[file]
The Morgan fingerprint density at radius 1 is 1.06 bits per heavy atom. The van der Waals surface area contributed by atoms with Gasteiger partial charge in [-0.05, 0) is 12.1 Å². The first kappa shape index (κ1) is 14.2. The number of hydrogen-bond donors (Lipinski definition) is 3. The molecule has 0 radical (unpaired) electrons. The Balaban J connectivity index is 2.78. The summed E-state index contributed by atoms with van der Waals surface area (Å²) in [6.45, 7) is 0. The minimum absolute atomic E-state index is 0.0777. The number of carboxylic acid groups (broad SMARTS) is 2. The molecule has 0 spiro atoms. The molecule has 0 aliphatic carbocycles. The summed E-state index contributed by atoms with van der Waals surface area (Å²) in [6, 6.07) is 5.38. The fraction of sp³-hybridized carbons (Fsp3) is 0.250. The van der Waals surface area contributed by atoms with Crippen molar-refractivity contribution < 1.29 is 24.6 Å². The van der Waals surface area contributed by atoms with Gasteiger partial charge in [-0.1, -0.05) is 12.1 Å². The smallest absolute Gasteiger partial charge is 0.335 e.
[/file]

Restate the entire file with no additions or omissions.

The Morgan fingerprint density at radius 1 is 1.06 bits per heavy atom. The van der Waals surface area contributed by atoms with Gasteiger partial charge in [-0.05, 0) is 12.1 Å². The first kappa shape index (κ1) is 14.2. The number of hydrogen-bond donors (Lipinski definition) is 3. The molecule has 0 radical (unpaired) electrons. The Balaban J connectivity index is 2.78. The summed E-state index contributed by atoms with van der Waals surface area (Å²) in [6.45, 7) is 0. The minimum absolute atomic E-state index is 0.0777. The number of carboxylic acid groups (broad SMARTS) is 2. The molecule has 0 spiro atoms. The molecule has 0 aliphatic carbocycles. The summed E-state index contributed by atoms with van der Waals surface area (Å²) in [6, 6.07) is 5.38. The fraction of sp³-hybridized carbons (Fsp3) is 0.250. The van der Waals surface area contributed by atoms with Crippen molar-refractivity contribution < 1.29 is 24.6 Å². The van der Waals surface area contributed by atoms with Gasteiger partial charge in [-0.1, -0.05) is 12.1 Å². The smallest absolute Gasteiger partial charge is 0.335 e.